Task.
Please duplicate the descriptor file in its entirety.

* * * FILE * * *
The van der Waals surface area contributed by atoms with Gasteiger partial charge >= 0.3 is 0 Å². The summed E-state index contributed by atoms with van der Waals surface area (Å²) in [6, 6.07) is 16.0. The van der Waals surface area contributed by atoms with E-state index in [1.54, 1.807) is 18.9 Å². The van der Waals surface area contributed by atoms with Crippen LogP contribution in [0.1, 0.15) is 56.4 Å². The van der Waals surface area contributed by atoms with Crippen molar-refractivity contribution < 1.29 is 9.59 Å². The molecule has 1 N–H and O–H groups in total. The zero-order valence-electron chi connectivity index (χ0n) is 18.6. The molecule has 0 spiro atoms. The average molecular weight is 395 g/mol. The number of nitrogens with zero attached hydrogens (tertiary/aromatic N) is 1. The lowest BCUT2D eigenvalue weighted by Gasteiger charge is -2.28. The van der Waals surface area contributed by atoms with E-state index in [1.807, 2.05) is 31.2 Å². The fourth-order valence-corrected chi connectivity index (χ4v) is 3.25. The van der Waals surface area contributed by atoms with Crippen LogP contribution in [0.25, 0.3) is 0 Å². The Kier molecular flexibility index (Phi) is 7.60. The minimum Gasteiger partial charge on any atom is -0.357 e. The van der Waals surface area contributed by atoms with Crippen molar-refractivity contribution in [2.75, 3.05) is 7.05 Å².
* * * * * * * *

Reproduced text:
The van der Waals surface area contributed by atoms with Gasteiger partial charge >= 0.3 is 0 Å². The summed E-state index contributed by atoms with van der Waals surface area (Å²) in [6, 6.07) is 16.0. The van der Waals surface area contributed by atoms with E-state index in [1.54, 1.807) is 18.9 Å². The van der Waals surface area contributed by atoms with Crippen LogP contribution in [0.1, 0.15) is 56.4 Å². The van der Waals surface area contributed by atoms with Crippen molar-refractivity contribution < 1.29 is 9.59 Å². The molecule has 1 N–H and O–H groups in total. The zero-order valence-electron chi connectivity index (χ0n) is 18.6. The molecule has 0 spiro atoms. The average molecular weight is 395 g/mol. The number of nitrogens with zero attached hydrogens (tertiary/aromatic N) is 1. The lowest BCUT2D eigenvalue weighted by Gasteiger charge is -2.28. The van der Waals surface area contributed by atoms with E-state index in [1.807, 2.05) is 31.2 Å². The fourth-order valence-corrected chi connectivity index (χ4v) is 3.25. The van der Waals surface area contributed by atoms with Crippen LogP contribution in [0.25, 0.3) is 0 Å². The Kier molecular flexibility index (Phi) is 7.60. The minimum Gasteiger partial charge on any atom is -0.357 e. The van der Waals surface area contributed by atoms with Crippen molar-refractivity contribution in [2.75, 3.05) is 7.05 Å².